Starting in Chicago this January, when the country was in the grip of the famed Polar Vortex, cameras continued to roll to catch any number of similar moments on the road, sending feeds via HDMI and SDI directly into the dual SSD recording slots in the HyperDeck Studio Pros. Grohl, Rota and Ramsay checked dailies mostly for technical issues, Rota says, to make sure the footage was usable. "Dave's really good at remembering details, and because he did all of the interviews, he remembered all the things that people said. Obviously he was also in the studio the whole time, so as the band tracked different parts and the cameras rolled, he knew exactly what we had."
(photo: Kenny Stoff)
Rota says careful and meticulous pre-production planning kept everything on track. "We pretty much kept it all on budget and moving forward from city to city," he says. "We did have a second unit out in all the cities getting the b-roll we needed. We have a limited budget because it's a lot of episodes to do in a short amount of time, plus we were locked into the band's recording and now promotional schedule for the new album. There were always a lot of moving parts to coordinate and we really didn't have a lot of flexibility on that front."
That tight schedule extended to post at Therapy Studios (therapystudios.com), where the post team is cutting each episode in Avid Media Composer, grading in Autodesk Lustre and finishing the conform and DI in Flame. The animated and title sequences, as well as photo animations and collages, were done in Adobe After Effects. "We'll actually still be working on episodes after the first show airs," says Ramsay. "Because it's such a pretty compressed delivery schedule, it can be kind of harrowing at times."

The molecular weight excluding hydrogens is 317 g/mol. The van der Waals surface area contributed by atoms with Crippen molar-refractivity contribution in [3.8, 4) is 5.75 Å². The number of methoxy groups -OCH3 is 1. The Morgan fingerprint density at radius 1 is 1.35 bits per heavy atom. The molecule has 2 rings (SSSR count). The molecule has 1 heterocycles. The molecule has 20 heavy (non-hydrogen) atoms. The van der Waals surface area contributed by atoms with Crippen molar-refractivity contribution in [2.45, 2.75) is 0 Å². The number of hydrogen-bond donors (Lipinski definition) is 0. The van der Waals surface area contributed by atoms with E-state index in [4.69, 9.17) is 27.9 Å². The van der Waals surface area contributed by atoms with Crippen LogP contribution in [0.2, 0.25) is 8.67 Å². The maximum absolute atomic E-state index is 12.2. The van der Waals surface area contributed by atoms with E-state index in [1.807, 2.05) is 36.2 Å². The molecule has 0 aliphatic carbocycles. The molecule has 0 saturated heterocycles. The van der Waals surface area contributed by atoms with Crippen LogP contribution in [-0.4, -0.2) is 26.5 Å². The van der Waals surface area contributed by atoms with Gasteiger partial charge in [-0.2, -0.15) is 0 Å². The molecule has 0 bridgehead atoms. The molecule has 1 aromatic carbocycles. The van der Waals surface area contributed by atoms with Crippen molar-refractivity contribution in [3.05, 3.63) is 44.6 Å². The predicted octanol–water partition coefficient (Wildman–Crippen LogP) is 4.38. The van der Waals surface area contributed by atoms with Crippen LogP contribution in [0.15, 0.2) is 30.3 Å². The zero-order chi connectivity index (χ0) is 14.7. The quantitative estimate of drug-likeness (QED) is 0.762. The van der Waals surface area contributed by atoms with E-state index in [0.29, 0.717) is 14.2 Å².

But the joy of discovery, he says—for the band, for the audience and for the producers themselves—has been well worth the intense effort. "The series is a lot more than people might initially expect. If you think it's just a show about a band recording a record, you'll be very pleasantly surprised. In every city there was a musical discovery of some kind and something new we all learned." Adds Rota, "You don't realize how much some of these bands have influenced what has come after them worldwide. In his interviews, Dave has a real talent for bringing out the deep cultural significance a lot of these lesser known bands actually have in our country and beyond."
For all its built-in fan appeal, Rota believes the show will be popular with a much wider audience. "The beauty of having a band with a name also means more people will come to it than might have otherwise," he says. "But I think that's also because it feels like so many kinds of shows rolled into one: it's a music show, but also a travel show and an important record of our musical roots."
Foo Fighters Sonic Highways premieres October 17 at 11 p.m. on HBO.